Mitral Valve Prolapse

What is mitral valve prolapse?

The mitral valve allows blood to flow from the left atrium to the left ventricle in the heart. Mitral valve prolapse (MVP) is the bulging (prolapse) of one or both of the mitral valve flaps (leaflets) into the left atrium when the heart contracts. When the flaps don't close properly, blood leaks backward. This is called regurgitation. Regurgitation may cause a heart murmur, an abnormal sound in the heart caused by turbulent blood flow. When regurgitation is present, it’s generally mild. But it can get worse over time.

The mitral valve is located between the left atrium and the left ventricle and has 2 flaps. Normally the flaps are tightly closed by small tendon or "cords" that connect the flaps to the muscles of the heart. This closure prevents blood from flowing backwards. In MVP, the flaps enlarge and stretch inward toward the left atrium, sometimes "snapping" during heart contraction. This may allow some back-flow or regurgitation of blood into the left atrium.

MVP usually does not need to be treated because it is rarely a serious condition, and it doesn't damage the heart. However, regular checkups with a doctor are advised.

What causes Mitral Valve Prolapse?

The cause of MVP is unknown, but most cases are thought to be inherited. There are 2 forms of MVP: primary and secondary.

Primary MVP

Primary MVP means the mitral valve is abnormal because of one or more of these changes:

  • One or both of the flaps are too large and thick
  • The flap surfaces are scarred
  • The tendon cords are thinner or longer than they should be
  • There are fibrin deposits on the flaps
Primary MVP is most often an isolated disease. But is can be linked to other valve or skeletal problems. Some rare instances of MVP are hereditary.

Secondary MVP

In secondary MVP, another disease is linked to MVP. Often the valve flaps are not thickened. Prolapse occurs for other reasons. The prolapse may be from:

  • Damage caused by decreased blood flow from coronary artery disease to the muscles attached to the tendon cords
  • Functional changes in the heart muscle
  • Damage to valve structures caused by heart attack, rheumatic heart disease, valve infection, or hypertrophic cardiomyopathy. Hypertrophic cardiomyopathy is when the left ventricle of the heart is larger than normal.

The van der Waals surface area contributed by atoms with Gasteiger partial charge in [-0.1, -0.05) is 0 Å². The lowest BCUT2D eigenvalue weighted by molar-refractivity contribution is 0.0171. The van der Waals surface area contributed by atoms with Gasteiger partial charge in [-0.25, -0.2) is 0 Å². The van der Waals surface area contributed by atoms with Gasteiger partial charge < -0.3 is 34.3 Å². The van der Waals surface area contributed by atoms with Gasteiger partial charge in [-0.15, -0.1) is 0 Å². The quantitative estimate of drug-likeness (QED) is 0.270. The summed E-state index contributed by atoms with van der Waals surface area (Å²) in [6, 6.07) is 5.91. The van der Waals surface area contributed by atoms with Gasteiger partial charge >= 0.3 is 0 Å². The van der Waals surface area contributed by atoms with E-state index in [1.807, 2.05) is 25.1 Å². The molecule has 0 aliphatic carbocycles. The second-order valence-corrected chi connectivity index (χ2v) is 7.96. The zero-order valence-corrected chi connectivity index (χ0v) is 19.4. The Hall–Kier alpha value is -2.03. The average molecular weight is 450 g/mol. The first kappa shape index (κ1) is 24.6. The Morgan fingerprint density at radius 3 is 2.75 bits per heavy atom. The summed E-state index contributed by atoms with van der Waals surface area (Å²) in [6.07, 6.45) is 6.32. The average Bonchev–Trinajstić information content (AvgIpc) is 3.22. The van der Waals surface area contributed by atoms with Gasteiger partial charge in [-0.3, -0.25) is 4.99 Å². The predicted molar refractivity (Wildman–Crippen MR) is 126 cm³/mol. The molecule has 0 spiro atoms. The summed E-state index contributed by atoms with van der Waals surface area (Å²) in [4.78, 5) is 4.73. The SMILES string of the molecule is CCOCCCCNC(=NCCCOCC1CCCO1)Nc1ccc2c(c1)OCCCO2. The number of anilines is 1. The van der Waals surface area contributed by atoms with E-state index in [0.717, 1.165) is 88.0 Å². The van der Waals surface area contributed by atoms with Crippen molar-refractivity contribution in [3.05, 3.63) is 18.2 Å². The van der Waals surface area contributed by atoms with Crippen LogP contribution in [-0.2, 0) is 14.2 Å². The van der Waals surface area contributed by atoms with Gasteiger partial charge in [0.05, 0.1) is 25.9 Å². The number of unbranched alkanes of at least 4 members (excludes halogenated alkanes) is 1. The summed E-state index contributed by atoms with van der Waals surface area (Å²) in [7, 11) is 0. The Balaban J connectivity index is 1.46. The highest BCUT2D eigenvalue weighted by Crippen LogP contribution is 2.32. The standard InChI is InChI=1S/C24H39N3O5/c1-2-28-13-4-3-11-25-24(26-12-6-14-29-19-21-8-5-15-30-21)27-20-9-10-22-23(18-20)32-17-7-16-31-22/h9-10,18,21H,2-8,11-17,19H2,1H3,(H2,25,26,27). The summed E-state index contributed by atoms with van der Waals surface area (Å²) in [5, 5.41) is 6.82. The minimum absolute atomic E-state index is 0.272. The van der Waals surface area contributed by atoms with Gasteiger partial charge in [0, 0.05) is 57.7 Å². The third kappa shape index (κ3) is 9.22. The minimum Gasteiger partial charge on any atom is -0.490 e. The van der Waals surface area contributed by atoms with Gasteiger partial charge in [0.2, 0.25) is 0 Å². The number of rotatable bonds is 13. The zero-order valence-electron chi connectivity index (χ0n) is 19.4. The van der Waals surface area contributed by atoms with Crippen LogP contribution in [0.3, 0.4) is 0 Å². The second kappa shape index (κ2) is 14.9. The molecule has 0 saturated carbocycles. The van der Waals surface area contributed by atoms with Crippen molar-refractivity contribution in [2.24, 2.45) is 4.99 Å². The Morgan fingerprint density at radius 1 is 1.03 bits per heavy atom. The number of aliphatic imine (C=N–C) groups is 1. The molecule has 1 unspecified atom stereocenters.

• Damage caused by a connective tissue disorder such as Marfan syndrome

What are the symptoms of Mitral Valve Prolapse?

MVP may not cause any symptoms. Symptoms may vary depending on the degree of prolapse present. The presence of symptoms doesn't necessarily match the severity of MVP.

These are the most common symptoms of MVP:

  • Fast or irregular heartbeats (palpitations). This may be the result of irregular heartbeats or just the sensation of the valve closing when the heart rhythm is normal.
  • Chest pain. Chest pain linked to MVP is different from chest pain associated with coronary artery disease. Usually the chest pain is not like classic angina, such as pain with exertion, but it can happen often, can be very uncomfortable, and can affect your quality of life.
  • Anxiety
  • Hyperventilation
  • Exercise intolerance
  • Dizziness
Depending on the severity of the mitral regurgitation or leak, the left atrium or left ventricle may become enlarged, leading to symptoms of heart failure. These symptoms include weakness, tiredness, dizziness, and shortness of breath.

The symptoms of mitral valve prolapse may look like other medical conditions or problems. Always see a healthcare provider for a diagnosis.

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